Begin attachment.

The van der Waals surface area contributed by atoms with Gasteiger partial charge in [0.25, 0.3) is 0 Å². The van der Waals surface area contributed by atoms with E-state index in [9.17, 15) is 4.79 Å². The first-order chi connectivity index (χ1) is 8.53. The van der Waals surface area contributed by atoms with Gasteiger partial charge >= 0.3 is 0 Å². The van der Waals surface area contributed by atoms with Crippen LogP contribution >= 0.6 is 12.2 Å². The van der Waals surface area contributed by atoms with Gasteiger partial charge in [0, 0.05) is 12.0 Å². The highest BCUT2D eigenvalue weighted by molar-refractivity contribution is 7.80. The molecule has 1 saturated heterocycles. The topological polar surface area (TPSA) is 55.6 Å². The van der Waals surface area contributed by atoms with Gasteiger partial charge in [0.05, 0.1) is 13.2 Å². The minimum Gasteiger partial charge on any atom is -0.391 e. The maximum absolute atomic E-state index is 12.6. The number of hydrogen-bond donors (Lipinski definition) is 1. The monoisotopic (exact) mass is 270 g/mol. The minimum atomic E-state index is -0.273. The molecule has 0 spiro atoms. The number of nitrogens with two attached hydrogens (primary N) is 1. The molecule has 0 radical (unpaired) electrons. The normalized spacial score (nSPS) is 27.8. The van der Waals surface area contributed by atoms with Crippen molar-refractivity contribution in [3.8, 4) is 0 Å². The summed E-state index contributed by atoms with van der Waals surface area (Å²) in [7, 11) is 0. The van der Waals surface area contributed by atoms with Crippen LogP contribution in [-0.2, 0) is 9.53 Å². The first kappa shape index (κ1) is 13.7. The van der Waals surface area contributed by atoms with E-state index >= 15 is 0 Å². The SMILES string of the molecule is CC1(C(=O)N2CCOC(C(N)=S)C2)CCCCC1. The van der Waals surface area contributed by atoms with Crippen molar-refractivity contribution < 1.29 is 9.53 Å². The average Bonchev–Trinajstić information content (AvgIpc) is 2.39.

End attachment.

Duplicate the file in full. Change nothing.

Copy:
The van der Waals surface area contributed by atoms with Gasteiger partial charge in [0.25, 0.3) is 0 Å². The van der Waals surface area contributed by atoms with E-state index in [9.17, 15) is 4.79 Å². The first-order chi connectivity index (χ1) is 8.53. The van der Waals surface area contributed by atoms with Gasteiger partial charge >= 0.3 is 0 Å². The van der Waals surface area contributed by atoms with Crippen LogP contribution >= 0.6 is 12.2 Å². The van der Waals surface area contributed by atoms with Gasteiger partial charge in [0, 0.05) is 12.0 Å². The highest BCUT2D eigenvalue weighted by molar-refractivity contribution is 7.80. The molecule has 1 saturated heterocycles. The topological polar surface area (TPSA) is 55.6 Å². The van der Waals surface area contributed by atoms with Gasteiger partial charge in [0.05, 0.1) is 13.2 Å². The minimum Gasteiger partial charge on any atom is -0.391 e. The maximum absolute atomic E-state index is 12.6. The number of hydrogen-bond donors (Lipinski definition) is 1. The monoisotopic (exact) mass is 270 g/mol. The minimum atomic E-state index is -0.273. The molecule has 0 spiro atoms. The number of nitrogens with two attached hydrogens (primary N) is 1. The molecule has 0 radical (unpaired) electrons. The normalized spacial score (nSPS) is 27.8. The van der Waals surface area contributed by atoms with Crippen molar-refractivity contribution in [3.8, 4) is 0 Å². The summed E-state index contributed by atoms with van der Waals surface area (Å²) in [7, 11) is 0. The van der Waals surface area contributed by atoms with Crippen LogP contribution in [-0.2, 0) is 9.53 Å². The first kappa shape index (κ1) is 13.7. The van der Waals surface area contributed by atoms with E-state index >= 15 is 0 Å². The SMILES string of the molecule is CC1(C(=O)N2CCOC(C(N)=S)C2)CCCCC1. The van der Waals surface area contributed by atoms with Crippen molar-refractivity contribution < 1.29 is 9.53 Å². The average Bonchev–Trinajstić information content (AvgIpc) is 2.39.